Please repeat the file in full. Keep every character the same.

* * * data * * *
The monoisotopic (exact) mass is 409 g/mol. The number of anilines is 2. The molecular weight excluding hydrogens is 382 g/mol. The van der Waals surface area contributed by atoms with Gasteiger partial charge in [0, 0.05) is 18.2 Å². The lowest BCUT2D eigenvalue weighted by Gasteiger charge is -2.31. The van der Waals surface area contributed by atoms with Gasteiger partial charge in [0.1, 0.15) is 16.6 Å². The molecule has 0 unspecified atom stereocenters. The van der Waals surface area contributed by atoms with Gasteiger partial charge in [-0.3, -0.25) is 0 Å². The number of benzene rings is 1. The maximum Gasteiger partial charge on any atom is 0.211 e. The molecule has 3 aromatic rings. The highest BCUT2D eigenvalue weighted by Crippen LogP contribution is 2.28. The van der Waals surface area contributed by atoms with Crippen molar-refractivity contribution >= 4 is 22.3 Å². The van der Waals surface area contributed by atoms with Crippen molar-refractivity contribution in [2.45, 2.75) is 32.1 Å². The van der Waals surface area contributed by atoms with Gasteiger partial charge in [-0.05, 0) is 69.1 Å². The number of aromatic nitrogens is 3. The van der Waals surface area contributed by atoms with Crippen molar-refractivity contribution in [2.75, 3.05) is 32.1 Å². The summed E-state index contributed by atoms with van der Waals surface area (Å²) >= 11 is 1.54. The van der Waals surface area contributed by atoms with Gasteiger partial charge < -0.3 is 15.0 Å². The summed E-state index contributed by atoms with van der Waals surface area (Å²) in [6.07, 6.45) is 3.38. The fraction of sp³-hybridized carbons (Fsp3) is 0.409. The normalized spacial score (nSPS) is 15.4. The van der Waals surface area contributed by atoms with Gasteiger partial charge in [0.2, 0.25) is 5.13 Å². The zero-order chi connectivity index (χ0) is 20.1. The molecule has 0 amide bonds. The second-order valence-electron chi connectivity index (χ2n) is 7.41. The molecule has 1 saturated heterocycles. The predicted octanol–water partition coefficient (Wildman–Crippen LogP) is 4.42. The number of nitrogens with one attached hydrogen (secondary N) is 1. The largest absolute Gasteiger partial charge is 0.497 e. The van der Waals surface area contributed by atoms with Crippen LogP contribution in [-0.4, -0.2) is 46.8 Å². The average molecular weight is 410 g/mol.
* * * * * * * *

The monoisotopic (exact) mass is 409 g/mol. The number of anilines is 2. The molecular weight excluding hydrogens is 382 g/mol. The van der Waals surface area contributed by atoms with Gasteiger partial charge in [0, 0.05) is 18.2 Å². The lowest BCUT2D eigenvalue weighted by Gasteiger charge is -2.31. The van der Waals surface area contributed by atoms with Gasteiger partial charge in [0.1, 0.15) is 16.6 Å². The molecule has 0 unspecified atom stereocenters. The van der Waals surface area contributed by atoms with Gasteiger partial charge in [-0.3, -0.25) is 0 Å². The number of benzene rings is 1. The maximum Gasteiger partial charge on any atom is 0.211 e. The molecule has 3 aromatic rings. The highest BCUT2D eigenvalue weighted by Crippen LogP contribution is 2.28. The van der Waals surface area contributed by atoms with Crippen molar-refractivity contribution >= 4 is 22.3 Å². The van der Waals surface area contributed by atoms with Crippen molar-refractivity contribution in [2.45, 2.75) is 32.1 Å². The van der Waals surface area contributed by atoms with Gasteiger partial charge in [-0.05, 0) is 69.1 Å². The number of aromatic nitrogens is 3. The van der Waals surface area contributed by atoms with Crippen molar-refractivity contribution in [2.75, 3.05) is 32.1 Å². The summed E-state index contributed by atoms with van der Waals surface area (Å²) >= 11 is 1.54. The van der Waals surface area contributed by atoms with Gasteiger partial charge < -0.3 is 15.0 Å². The summed E-state index contributed by atoms with van der Waals surface area (Å²) in [6.07, 6.45) is 3.38. The fraction of sp³-hybridized carbons (Fsp3) is 0.409. The normalized spacial score (nSPS) is 15.4. The van der Waals surface area contributed by atoms with Gasteiger partial charge in [0.2, 0.25) is 5.13 Å². The zero-order chi connectivity index (χ0) is 20.1. The molecule has 0 amide bonds. The second-order valence-electron chi connectivity index (χ2n) is 7.41. The molecule has 1 saturated heterocycles. The predicted octanol–water partition coefficient (Wildman–Crippen LogP) is 4.42. The number of nitrogens with one attached hydrogen (secondary N) is 1. The largest absolute Gasteiger partial charge is 0.497 e. The van der Waals surface area contributed by atoms with Crippen LogP contribution in [-0.4, -0.2) is 46.8 Å². The average molecular weight is 410 g/mol.